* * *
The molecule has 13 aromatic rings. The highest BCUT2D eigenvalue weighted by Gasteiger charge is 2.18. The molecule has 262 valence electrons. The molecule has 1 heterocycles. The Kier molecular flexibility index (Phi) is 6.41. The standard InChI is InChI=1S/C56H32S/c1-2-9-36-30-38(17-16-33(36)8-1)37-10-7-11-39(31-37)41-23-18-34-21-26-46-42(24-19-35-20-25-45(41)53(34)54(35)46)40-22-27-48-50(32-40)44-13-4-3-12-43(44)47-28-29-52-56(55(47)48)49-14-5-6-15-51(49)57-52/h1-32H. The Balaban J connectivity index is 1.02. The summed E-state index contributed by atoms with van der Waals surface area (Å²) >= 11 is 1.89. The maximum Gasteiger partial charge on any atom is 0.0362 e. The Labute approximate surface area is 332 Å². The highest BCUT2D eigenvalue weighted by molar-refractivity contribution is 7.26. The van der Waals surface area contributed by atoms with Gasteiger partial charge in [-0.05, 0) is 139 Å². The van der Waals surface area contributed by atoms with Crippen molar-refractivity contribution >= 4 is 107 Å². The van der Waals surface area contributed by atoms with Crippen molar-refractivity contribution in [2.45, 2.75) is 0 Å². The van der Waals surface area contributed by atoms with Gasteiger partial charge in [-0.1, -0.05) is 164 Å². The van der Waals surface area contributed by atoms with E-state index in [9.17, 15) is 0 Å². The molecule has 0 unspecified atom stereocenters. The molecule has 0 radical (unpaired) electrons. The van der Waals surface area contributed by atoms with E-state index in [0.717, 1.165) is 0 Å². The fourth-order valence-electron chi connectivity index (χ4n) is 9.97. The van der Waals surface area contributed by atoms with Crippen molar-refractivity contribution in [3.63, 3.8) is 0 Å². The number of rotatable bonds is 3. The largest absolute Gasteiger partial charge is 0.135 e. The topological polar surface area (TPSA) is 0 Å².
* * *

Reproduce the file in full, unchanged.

The molecule has 13 aromatic rings. The highest BCUT2D eigenvalue weighted by Gasteiger charge is 2.18. The molecule has 262 valence electrons. The molecule has 1 heterocycles. The Kier molecular flexibility index (Phi) is 6.41. The standard InChI is InChI=1S/C56H32S/c1-2-9-36-30-38(17-16-33(36)8-1)37-10-7-11-39(31-37)41-23-18-34-21-26-46-42(24-19-35-20-25-45(41)53(34)54(35)46)40-22-27-48-50(32-40)44-13-4-3-12-43(44)47-28-29-52-56(55(47)48)49-14-5-6-15-51(49)57-52/h1-32H. The Balaban J connectivity index is 1.02. The summed E-state index contributed by atoms with van der Waals surface area (Å²) >= 11 is 1.89. The maximum Gasteiger partial charge on any atom is 0.0362 e. The Labute approximate surface area is 332 Å². The highest BCUT2D eigenvalue weighted by molar-refractivity contribution is 7.26. The van der Waals surface area contributed by atoms with Gasteiger partial charge in [-0.05, 0) is 139 Å². The van der Waals surface area contributed by atoms with Crippen molar-refractivity contribution >= 4 is 107 Å². The van der Waals surface area contributed by atoms with Crippen molar-refractivity contribution in [2.45, 2.75) is 0 Å². The van der Waals surface area contributed by atoms with Gasteiger partial charge in [-0.1, -0.05) is 164 Å². The van der Waals surface area contributed by atoms with E-state index in [9.17, 15) is 0 Å². The molecule has 0 unspecified atom stereocenters. The molecule has 0 radical (unpaired) electrons. The van der Waals surface area contributed by atoms with E-state index in [0.717, 1.165) is 0 Å². The fourth-order valence-electron chi connectivity index (χ4n) is 9.97. The van der Waals surface area contributed by atoms with Crippen molar-refractivity contribution in [3.63, 3.8) is 0 Å². The number of rotatable bonds is 3. The largest absolute Gasteiger partial charge is 0.135 e. The topological polar surface area (TPSA) is 0 Å².